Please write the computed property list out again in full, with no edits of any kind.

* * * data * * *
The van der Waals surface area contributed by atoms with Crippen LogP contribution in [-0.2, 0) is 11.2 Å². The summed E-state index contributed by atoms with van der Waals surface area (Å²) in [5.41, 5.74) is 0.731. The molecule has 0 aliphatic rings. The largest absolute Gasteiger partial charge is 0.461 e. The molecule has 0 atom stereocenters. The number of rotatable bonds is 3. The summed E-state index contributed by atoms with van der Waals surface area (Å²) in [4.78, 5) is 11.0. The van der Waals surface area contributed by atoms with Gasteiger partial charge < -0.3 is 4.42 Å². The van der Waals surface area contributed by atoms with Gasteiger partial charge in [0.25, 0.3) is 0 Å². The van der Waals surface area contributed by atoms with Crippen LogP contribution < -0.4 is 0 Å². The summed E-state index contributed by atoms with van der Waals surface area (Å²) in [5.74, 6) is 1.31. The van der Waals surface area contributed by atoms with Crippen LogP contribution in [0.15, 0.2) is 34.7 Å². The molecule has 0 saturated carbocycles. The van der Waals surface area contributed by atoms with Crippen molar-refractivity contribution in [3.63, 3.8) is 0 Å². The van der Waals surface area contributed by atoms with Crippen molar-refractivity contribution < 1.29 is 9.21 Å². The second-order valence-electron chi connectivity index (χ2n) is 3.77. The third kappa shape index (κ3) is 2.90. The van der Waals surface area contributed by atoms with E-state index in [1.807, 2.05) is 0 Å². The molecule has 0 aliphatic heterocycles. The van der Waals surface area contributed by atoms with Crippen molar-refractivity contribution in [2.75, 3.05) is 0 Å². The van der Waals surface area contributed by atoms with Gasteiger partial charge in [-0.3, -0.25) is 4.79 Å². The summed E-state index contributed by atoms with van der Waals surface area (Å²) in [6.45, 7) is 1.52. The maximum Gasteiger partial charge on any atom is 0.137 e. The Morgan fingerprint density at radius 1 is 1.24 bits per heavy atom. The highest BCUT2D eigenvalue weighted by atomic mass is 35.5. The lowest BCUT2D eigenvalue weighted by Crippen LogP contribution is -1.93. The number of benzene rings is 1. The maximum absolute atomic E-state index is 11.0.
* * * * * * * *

The van der Waals surface area contributed by atoms with Crippen LogP contribution in [-0.2, 0) is 11.2 Å². The summed E-state index contributed by atoms with van der Waals surface area (Å²) in [5.41, 5.74) is 0.731. The molecule has 0 aliphatic rings. The largest absolute Gasteiger partial charge is 0.461 e. The molecule has 0 atom stereocenters. The number of rotatable bonds is 3. The summed E-state index contributed by atoms with van der Waals surface area (Å²) in [4.78, 5) is 11.0. The van der Waals surface area contributed by atoms with Gasteiger partial charge < -0.3 is 4.42 Å². The van der Waals surface area contributed by atoms with Gasteiger partial charge in [0.25, 0.3) is 0 Å². The van der Waals surface area contributed by atoms with Crippen LogP contribution < -0.4 is 0 Å². The summed E-state index contributed by atoms with van der Waals surface area (Å²) in [5.74, 6) is 1.31. The van der Waals surface area contributed by atoms with Crippen LogP contribution in [0.15, 0.2) is 34.7 Å². The molecule has 0 saturated carbocycles. The van der Waals surface area contributed by atoms with Crippen molar-refractivity contribution in [3.63, 3.8) is 0 Å². The van der Waals surface area contributed by atoms with Crippen molar-refractivity contribution < 1.29 is 9.21 Å². The second-order valence-electron chi connectivity index (χ2n) is 3.77. The third kappa shape index (κ3) is 2.90. The van der Waals surface area contributed by atoms with E-state index in [1.807, 2.05) is 0 Å². The molecule has 0 aliphatic heterocycles. The van der Waals surface area contributed by atoms with Crippen molar-refractivity contribution in [2.75, 3.05) is 0 Å². The van der Waals surface area contributed by atoms with Gasteiger partial charge in [-0.3, -0.25) is 4.79 Å². The summed E-state index contributed by atoms with van der Waals surface area (Å²) in [6.45, 7) is 1.52. The maximum Gasteiger partial charge on any atom is 0.137 e. The Morgan fingerprint density at radius 1 is 1.24 bits per heavy atom. The highest BCUT2D eigenvalue weighted by atomic mass is 35.5. The lowest BCUT2D eigenvalue weighted by Crippen LogP contribution is -1.93. The number of benzene rings is 1. The maximum absolute atomic E-state index is 11.0.